The early modern period saw the study of classical history flourish. From debates over the rights of women to the sources of Shakespeare's plays, the Greco-Roman historians played a central role in the period's political, cultural, and literary achievements. An Ocean Untouched and Untried: The Tudor Translations of Livy explores the early modern translations of Livy, the single most important Roman historian for the development of politics and culture in
Renaissance Europe. It examines the influence exerted by Livy's history of Rome, the Ab Urbe Condita, in some of the most pressing debates of the day, from Tudor foreign policy to arguments concerning the merits of monarchy at the height of the English Civil War.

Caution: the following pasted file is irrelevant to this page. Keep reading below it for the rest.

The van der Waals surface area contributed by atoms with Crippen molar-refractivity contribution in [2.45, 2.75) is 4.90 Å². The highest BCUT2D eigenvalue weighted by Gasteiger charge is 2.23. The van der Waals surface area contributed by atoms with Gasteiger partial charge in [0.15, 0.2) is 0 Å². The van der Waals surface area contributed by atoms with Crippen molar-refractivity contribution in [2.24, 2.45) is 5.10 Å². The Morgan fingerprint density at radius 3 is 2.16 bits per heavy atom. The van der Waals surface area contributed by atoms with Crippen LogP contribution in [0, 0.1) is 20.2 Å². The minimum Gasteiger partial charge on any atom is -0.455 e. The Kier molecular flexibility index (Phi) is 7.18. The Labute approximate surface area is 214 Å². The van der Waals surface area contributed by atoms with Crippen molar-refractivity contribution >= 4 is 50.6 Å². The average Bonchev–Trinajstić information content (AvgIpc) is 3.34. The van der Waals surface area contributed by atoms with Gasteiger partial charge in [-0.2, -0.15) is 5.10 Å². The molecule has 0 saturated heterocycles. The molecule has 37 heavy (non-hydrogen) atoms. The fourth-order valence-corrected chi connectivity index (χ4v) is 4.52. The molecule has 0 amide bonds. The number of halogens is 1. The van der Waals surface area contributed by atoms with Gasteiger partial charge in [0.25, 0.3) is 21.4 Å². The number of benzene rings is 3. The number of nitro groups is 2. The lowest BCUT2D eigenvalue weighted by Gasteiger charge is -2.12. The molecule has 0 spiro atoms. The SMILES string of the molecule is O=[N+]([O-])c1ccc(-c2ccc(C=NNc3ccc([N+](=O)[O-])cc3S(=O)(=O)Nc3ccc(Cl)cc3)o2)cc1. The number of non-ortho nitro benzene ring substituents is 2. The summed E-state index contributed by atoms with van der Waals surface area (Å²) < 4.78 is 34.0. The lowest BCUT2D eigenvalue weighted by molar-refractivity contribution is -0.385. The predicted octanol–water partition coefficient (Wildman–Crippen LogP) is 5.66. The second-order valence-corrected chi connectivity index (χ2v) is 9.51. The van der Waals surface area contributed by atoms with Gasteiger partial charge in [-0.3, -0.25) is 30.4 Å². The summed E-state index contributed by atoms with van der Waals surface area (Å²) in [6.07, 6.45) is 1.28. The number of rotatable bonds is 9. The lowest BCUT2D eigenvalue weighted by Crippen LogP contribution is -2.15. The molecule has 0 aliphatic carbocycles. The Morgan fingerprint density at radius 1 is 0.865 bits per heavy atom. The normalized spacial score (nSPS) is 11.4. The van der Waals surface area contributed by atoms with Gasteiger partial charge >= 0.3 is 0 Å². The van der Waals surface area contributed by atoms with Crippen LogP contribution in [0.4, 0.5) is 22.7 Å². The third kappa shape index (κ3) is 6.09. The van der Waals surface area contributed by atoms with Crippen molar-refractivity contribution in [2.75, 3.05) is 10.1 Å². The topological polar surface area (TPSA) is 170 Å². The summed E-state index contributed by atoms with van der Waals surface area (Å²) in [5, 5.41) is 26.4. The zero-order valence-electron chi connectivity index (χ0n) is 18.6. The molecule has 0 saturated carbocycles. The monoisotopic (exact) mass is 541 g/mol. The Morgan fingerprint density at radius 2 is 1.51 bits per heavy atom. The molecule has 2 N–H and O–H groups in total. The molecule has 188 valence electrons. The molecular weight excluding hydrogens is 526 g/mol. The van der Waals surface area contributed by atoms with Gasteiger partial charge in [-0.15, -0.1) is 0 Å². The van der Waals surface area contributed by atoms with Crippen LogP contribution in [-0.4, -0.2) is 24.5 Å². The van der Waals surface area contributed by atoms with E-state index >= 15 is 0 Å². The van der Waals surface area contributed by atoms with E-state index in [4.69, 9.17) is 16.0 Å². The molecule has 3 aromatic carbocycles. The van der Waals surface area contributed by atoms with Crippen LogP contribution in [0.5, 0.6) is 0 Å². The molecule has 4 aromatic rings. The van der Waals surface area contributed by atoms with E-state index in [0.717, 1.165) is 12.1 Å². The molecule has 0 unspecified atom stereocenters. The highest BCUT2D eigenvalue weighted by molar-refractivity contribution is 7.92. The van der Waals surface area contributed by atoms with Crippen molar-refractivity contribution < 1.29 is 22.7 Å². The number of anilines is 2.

An Ocean Untouched and Untried examines Livy's initial reception into print in Europe, outlining the attempts of his earliest editors to impose a critical order onto his enormous work. It then considers the respective translations undertaken by Anthony Cope, William Thomas, William Painter, and Philemon Holland, comparing each translation in detail to the Latin original and highlighting the changes that Livy's history experienced in each process. It explores the wider impact of Livy on
popular forms of literature in the period, especially the plays and poetry of Shakespeare, and demonstrate the Livy played a fundamental though underexplored role in the development of vernacular literature, historiography, and political thought in early modern England.
Publisher: Oxford University Press
Number of pages: 208
Dimensions: 234 x 156 mm